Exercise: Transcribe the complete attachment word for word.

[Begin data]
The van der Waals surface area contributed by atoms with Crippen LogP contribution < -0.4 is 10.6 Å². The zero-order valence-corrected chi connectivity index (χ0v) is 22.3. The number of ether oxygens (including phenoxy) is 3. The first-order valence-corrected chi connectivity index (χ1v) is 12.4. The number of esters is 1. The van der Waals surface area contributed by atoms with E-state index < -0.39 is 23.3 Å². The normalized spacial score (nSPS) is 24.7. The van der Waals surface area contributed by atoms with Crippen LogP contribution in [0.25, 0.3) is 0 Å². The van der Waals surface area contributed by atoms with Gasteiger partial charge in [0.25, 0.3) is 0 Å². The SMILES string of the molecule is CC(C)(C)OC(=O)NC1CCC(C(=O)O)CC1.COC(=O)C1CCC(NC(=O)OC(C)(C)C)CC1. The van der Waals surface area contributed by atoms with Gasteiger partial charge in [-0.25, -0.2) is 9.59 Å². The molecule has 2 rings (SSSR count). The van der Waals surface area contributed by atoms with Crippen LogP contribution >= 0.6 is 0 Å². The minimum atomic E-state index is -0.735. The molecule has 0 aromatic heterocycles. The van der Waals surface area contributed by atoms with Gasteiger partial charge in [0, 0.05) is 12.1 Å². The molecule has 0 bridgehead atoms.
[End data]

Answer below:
The van der Waals surface area contributed by atoms with Crippen LogP contribution < -0.4 is 10.6 Å². The zero-order valence-corrected chi connectivity index (χ0v) is 22.3. The number of ether oxygens (including phenoxy) is 3. The first-order valence-corrected chi connectivity index (χ1v) is 12.4. The number of esters is 1. The van der Waals surface area contributed by atoms with E-state index < -0.39 is 23.3 Å². The normalized spacial score (nSPS) is 24.7. The van der Waals surface area contributed by atoms with Crippen LogP contribution in [0.25, 0.3) is 0 Å². The van der Waals surface area contributed by atoms with Gasteiger partial charge in [0.25, 0.3) is 0 Å². The SMILES string of the molecule is CC(C)(C)OC(=O)NC1CCC(C(=O)O)CC1.COC(=O)C1CCC(NC(=O)OC(C)(C)C)CC1. The van der Waals surface area contributed by atoms with Gasteiger partial charge in [-0.25, -0.2) is 9.59 Å². The molecule has 2 rings (SSSR count). The van der Waals surface area contributed by atoms with Crippen LogP contribution >= 0.6 is 0 Å². The minimum atomic E-state index is -0.735. The molecule has 0 aromatic heterocycles. The van der Waals surface area contributed by atoms with Gasteiger partial charge in [0, 0.05) is 12.1 Å². The molecule has 0 bridgehead atoms.